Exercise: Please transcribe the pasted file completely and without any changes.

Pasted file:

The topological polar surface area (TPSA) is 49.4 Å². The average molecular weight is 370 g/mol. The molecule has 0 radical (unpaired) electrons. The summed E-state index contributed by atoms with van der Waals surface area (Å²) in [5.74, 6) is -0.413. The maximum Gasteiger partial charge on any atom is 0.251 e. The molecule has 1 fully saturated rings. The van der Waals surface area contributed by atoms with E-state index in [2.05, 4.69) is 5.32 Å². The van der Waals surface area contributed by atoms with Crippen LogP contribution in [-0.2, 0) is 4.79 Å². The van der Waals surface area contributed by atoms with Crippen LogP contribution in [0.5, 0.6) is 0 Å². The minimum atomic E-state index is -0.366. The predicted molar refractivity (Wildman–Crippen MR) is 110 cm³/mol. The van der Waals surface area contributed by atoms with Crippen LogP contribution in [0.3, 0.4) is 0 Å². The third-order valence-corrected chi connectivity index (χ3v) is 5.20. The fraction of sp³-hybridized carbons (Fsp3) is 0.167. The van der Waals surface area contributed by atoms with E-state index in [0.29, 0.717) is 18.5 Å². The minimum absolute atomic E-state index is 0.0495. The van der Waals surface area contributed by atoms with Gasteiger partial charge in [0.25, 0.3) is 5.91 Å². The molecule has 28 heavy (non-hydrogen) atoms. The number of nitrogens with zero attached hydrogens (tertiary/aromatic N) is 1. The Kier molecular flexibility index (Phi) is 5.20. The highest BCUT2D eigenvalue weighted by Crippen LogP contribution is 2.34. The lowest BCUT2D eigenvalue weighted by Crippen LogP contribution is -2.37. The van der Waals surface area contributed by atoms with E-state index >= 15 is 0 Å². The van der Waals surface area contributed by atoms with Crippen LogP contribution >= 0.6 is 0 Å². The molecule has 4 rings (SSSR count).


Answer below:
The topological polar surface area (TPSA) is 49.4 Å². The average molecular weight is 370 g/mol. The molecule has 0 radical (unpaired) electrons. The summed E-state index contributed by atoms with van der Waals surface area (Å²) in [5.74, 6) is -0.413. The maximum Gasteiger partial charge on any atom is 0.251 e. The molecule has 1 fully saturated rings. The van der Waals surface area contributed by atoms with E-state index in [2.05, 4.69) is 5.32 Å². The van der Waals surface area contributed by atoms with Crippen LogP contribution in [-0.2, 0) is 4.79 Å². The van der Waals surface area contributed by atoms with Crippen LogP contribution in [0.5, 0.6) is 0 Å². The minimum atomic E-state index is -0.366. The predicted molar refractivity (Wildman–Crippen MR) is 110 cm³/mol. The van der Waals surface area contributed by atoms with Crippen LogP contribution in [0.3, 0.4) is 0 Å². The third-order valence-corrected chi connectivity index (χ3v) is 5.20. The fraction of sp³-hybridized carbons (Fsp3) is 0.167. The van der Waals surface area contributed by atoms with E-state index in [0.29, 0.717) is 18.5 Å². The minimum absolute atomic E-state index is 0.0495. The van der Waals surface area contributed by atoms with Gasteiger partial charge in [0.25, 0.3) is 5.91 Å². The molecule has 28 heavy (non-hydrogen) atoms. The number of nitrogens with zero attached hydrogens (tertiary/aromatic N) is 1. The Kier molecular flexibility index (Phi) is 5.20. The highest BCUT2D eigenvalue weighted by Crippen LogP contribution is 2.34. The lowest BCUT2D eigenvalue weighted by Crippen LogP contribution is -2.37. The van der Waals surface area contributed by atoms with E-state index >= 15 is 0 Å². The van der Waals surface area contributed by atoms with Crippen LogP contribution >= 0.6 is 0 Å². The molecule has 4 rings (SSSR count).